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Dinosaurs with long legs were not built for speed

Dinosaurs with long legs were not built for speed. Contrary to the idea that theropods like T. Rex had long limbs for speed, a new study has found that large dinosaurs evolved big legs to help them conserve energy for long walks. 

Study author Thomas Holtz is a principal lecturer in the Department of Geology at the University of Maryland

“The assumption tends to be that animals with adaptations for running, such as long legs, are adapted for a higher maximum speed, but this paper shows that there’s more to running than top speed,” said Holtz. 

“When you’re a bigger animal, those adaptations may also be for endurance and efficiency. It may be about being a marathoner rather than a sprinter.”

The researchers estimated the top speeds of more than 70 theropod species based on factors such as limb proportions, size ratio, body mass, and gait.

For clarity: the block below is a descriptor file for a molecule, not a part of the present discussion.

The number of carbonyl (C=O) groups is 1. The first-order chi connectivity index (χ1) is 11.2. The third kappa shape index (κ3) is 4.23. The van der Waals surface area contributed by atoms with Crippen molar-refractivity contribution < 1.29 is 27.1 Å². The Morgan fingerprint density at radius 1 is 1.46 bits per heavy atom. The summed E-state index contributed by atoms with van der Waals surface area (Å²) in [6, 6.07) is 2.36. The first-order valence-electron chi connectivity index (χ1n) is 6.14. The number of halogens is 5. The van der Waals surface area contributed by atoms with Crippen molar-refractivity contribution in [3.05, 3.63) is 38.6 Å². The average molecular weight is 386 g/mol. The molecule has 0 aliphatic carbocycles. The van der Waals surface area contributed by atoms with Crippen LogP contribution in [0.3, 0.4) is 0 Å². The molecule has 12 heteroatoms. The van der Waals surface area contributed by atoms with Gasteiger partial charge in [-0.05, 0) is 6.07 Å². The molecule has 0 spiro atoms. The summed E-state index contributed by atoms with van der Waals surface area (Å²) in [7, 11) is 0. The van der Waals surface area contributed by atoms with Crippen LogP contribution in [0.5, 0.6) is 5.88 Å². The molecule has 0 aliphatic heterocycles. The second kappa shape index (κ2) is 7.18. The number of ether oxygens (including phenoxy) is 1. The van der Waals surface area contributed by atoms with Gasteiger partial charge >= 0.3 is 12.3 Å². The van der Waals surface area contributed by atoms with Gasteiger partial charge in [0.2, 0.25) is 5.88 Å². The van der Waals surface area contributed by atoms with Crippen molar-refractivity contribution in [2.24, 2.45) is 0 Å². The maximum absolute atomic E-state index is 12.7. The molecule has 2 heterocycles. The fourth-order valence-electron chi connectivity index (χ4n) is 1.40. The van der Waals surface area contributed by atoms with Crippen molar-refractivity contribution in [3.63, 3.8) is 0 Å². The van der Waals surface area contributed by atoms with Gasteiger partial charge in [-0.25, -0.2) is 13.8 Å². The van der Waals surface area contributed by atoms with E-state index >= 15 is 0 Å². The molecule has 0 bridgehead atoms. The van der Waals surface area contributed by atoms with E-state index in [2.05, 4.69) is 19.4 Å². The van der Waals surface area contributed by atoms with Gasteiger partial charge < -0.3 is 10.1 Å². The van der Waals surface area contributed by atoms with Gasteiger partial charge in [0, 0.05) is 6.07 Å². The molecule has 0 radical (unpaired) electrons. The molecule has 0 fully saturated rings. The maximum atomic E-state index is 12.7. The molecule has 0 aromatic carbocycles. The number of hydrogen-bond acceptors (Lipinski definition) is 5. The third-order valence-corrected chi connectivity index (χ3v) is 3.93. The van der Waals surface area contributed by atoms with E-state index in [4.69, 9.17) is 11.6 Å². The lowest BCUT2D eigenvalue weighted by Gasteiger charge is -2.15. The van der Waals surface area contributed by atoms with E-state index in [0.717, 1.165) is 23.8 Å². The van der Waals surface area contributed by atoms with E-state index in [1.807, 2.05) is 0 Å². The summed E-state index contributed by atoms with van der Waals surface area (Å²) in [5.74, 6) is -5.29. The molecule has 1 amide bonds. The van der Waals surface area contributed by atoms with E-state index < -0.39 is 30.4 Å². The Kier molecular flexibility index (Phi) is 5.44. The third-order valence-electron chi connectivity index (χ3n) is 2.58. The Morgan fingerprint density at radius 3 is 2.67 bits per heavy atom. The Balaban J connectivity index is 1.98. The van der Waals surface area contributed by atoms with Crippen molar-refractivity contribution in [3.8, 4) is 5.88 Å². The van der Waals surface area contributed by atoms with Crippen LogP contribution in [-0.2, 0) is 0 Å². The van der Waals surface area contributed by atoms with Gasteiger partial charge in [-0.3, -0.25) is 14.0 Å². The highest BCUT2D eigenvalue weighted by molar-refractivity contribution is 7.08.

While theropods like T. Rex weighed as much as nine tons, there were also tiny theropods that weighed less than a pound. 

Some of the biggest theropods dominated the animal kingdom for 180 million years, and bipedalism and running speed were believed to be major contributors to their success. The current study, however, suggests otherwise. 

The researchers determined that longer legs were associated with higher top speeds in small and medium-sized dinosaurs, but this was not the case among dinosaurs weighing over 2,200 pounds. These larger dinosaurs were not any faster than those with short legs, but they moved more efficiently.

The experts calculated how much energy each dinosaur expended while walking and found that large dinosaurs with longer legs needed less energy to move around. 

“That’s actually a very beneficial savings, because predators tend to spend a great deal of their time foraging, searching for prey,” said Holtz. 

“If you are burning less fuel during the foraging part of the day, that’s an energy savings that dinosaurs with shorter leg forms didn’t get.”

The findings highlight the limiting effect of large body size on running speed. The research may prompt a new investigation into what it means to be adapted for running.

The study is published in the journal PLOS ONE.

By Chrissy Sexton, Staff


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